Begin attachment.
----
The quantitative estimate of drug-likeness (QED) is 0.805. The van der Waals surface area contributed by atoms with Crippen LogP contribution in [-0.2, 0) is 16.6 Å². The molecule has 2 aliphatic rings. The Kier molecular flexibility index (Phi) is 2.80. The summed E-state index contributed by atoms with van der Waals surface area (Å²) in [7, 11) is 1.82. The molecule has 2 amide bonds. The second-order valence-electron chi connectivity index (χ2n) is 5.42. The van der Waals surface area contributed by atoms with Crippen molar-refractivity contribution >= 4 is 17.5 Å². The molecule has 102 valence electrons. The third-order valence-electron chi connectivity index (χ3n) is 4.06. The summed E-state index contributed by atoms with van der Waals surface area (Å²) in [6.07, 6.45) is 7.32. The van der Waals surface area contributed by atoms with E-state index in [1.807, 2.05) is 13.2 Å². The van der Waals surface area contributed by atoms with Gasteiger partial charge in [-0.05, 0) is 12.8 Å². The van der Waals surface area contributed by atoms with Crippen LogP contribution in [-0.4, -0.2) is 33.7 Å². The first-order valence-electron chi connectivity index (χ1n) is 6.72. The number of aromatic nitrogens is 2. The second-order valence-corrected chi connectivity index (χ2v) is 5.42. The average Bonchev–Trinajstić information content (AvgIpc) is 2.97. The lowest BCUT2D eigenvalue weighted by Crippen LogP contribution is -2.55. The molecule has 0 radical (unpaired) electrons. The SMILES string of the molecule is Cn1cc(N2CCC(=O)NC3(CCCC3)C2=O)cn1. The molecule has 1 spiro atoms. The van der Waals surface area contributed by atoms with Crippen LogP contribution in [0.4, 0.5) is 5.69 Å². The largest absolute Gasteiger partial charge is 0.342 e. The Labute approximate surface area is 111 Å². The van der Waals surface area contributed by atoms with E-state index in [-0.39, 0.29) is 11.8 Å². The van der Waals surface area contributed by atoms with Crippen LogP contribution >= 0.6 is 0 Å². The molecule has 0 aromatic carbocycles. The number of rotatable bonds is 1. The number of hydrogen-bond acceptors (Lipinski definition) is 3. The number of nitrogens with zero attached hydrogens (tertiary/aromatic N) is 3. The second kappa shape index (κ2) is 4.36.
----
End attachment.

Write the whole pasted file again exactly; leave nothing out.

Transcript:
The quantitative estimate of drug-likeness (QED) is 0.805. The van der Waals surface area contributed by atoms with Crippen LogP contribution in [-0.2, 0) is 16.6 Å². The molecule has 2 aliphatic rings. The Kier molecular flexibility index (Phi) is 2.80. The summed E-state index contributed by atoms with van der Waals surface area (Å²) in [7, 11) is 1.82. The molecule has 2 amide bonds. The second-order valence-electron chi connectivity index (χ2n) is 5.42. The van der Waals surface area contributed by atoms with Crippen molar-refractivity contribution >= 4 is 17.5 Å². The molecule has 102 valence electrons. The third-order valence-electron chi connectivity index (χ3n) is 4.06. The summed E-state index contributed by atoms with van der Waals surface area (Å²) in [6.07, 6.45) is 7.32. The van der Waals surface area contributed by atoms with E-state index in [1.807, 2.05) is 13.2 Å². The van der Waals surface area contributed by atoms with Gasteiger partial charge in [-0.05, 0) is 12.8 Å². The van der Waals surface area contributed by atoms with Crippen LogP contribution in [-0.4, -0.2) is 33.7 Å². The first-order valence-electron chi connectivity index (χ1n) is 6.72. The number of aromatic nitrogens is 2. The second-order valence-corrected chi connectivity index (χ2v) is 5.42. The average Bonchev–Trinajstić information content (AvgIpc) is 2.97. The lowest BCUT2D eigenvalue weighted by Crippen LogP contribution is -2.55. The molecule has 0 radical (unpaired) electrons. The SMILES string of the molecule is Cn1cc(N2CCC(=O)NC3(CCCC3)C2=O)cn1. The molecule has 1 spiro atoms. The van der Waals surface area contributed by atoms with Crippen LogP contribution in [0.4, 0.5) is 5.69 Å². The largest absolute Gasteiger partial charge is 0.342 e. The Labute approximate surface area is 111 Å². The van der Waals surface area contributed by atoms with E-state index in [-0.39, 0.29) is 11.8 Å². The van der Waals surface area contributed by atoms with Crippen LogP contribution >= 0.6 is 0 Å². The molecule has 0 aromatic carbocycles. The number of rotatable bonds is 1. The number of hydrogen-bond acceptors (Lipinski definition) is 3. The number of nitrogens with zero attached hydrogens (tertiary/aromatic N) is 3. The second kappa shape index (κ2) is 4.36.